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Joined: Sat Jul 19, 2008 8:11 pm
Location: central oregon coast

dunno what it is, but its growing "wild" in my yar


I think it's cool, but its growing like a weed.

any thoughts as too what it might be?

Super Green Thumb
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Location: El Cerrito, CA

I can't remember its name right at the moment, but when my mother-in-law's yard was completely redone last August (2007), many of these were planted. They're low-water plants and of not-so-messy habit.

They don't seem to spread very rapidly.

I do her yard work (maintenance only, not the landscaping) and haven't noticed these spreading, even after one winter.

Will monitor them for a couple of seasons for invasiveness...but so far, so good!

Cynthia H.
USDA Zone 9, Sunset Zone 17

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Location: Downers Grove, IL

I do believe what you have there is Jack In The Pulpit or Arisaema. Probably native and definitely a good guy. People pay top $$ for these. I've never heard of them being aggressive (and if native, can't be invasive) so I think you can enjoy them!

Watch closely in the spring and try to get a pic of the bloom. It will help identify which species you have.

Nice find!!

poke salad annie
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Location: south, where the alligators grow so mean

how about an Arum italicum?

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thanks for the input, I gave the list of names to my neighbor to look into....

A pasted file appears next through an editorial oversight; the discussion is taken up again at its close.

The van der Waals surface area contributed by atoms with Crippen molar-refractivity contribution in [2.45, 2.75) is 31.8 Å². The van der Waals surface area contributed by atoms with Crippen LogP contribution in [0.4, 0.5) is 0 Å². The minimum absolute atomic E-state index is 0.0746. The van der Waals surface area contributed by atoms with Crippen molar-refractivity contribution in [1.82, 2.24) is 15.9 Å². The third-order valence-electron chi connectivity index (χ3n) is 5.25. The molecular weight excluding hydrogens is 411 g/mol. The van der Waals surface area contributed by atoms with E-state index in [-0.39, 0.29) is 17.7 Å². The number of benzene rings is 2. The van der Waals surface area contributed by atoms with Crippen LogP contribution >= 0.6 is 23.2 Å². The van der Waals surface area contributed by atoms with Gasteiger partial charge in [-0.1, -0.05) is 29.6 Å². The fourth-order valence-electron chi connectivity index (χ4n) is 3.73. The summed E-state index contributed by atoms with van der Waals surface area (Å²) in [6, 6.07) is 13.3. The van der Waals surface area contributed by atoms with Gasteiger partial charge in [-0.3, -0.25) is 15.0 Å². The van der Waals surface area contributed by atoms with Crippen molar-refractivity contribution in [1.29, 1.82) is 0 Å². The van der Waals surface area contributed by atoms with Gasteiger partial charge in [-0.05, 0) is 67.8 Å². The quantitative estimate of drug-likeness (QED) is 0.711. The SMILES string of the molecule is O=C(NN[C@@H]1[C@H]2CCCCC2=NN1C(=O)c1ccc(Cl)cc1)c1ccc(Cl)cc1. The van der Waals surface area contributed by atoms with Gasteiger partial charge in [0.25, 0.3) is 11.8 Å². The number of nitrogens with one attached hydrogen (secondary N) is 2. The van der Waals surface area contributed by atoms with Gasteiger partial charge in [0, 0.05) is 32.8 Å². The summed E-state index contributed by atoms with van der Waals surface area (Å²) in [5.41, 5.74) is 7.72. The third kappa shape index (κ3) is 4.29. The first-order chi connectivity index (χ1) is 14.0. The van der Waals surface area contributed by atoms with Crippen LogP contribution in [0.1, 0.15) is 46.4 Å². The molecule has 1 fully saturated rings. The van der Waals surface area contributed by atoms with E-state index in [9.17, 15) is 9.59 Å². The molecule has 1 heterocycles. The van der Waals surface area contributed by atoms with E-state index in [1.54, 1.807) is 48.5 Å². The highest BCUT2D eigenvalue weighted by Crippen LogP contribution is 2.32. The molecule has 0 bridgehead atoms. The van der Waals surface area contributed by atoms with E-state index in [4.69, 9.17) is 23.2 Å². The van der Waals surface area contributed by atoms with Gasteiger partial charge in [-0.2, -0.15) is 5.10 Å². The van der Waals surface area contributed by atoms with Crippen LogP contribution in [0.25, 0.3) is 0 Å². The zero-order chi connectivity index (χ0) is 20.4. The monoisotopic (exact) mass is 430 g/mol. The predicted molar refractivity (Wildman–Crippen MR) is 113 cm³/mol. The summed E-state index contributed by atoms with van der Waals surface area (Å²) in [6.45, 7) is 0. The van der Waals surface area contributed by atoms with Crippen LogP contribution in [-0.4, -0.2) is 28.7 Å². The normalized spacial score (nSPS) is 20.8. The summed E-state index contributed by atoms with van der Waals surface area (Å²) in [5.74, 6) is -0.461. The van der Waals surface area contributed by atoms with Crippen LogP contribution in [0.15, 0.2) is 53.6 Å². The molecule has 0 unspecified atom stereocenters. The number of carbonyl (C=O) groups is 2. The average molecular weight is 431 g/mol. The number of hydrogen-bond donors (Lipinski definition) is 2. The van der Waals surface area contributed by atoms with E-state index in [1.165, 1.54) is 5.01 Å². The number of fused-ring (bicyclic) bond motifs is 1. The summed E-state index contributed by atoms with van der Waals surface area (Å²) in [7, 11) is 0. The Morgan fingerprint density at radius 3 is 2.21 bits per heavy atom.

whatever it may be, it sure is cool!

Greener Thumb
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Location: US

Something's not quite right for this to be a native plant. I don't think this is Arisaema triphyllum or A. dracontium. I've got both but here's what the leaves look like on dracontium-
Here's what the leaves look like on triphyllum-

All of my plants have set seed and if you want, I could e-mail you photos of the natives for comparison because I've got many plants with the spadix high in the air right now loaded with red seeds not all that dissimilar to what you photographed but not quite a match.

What I'm seeing doesn't seem quite right for native Lysichiton americanus and the seed on the spadix are the wrong color for this to be Peltandra virginica which is another really great native plant.

By process of elimination, the stem is the wrong color for Dracunculus vulgaris which is another non-native.

All of the above plus the three below are in the Araceae family. I do believe you have a plant in this family but try one of these non-native arums-

Do you recall if the leaves looked like this-
or this-

Or, maybe like this-

Or possibly like this-

All of the three listed directly above are introduced to the continent of North America. They're not native but two have naturalized in the wilds.

Pretty sure this isn't a native plant and if it's one of the arums above, it's sort of weedy albeit a pretty weed.

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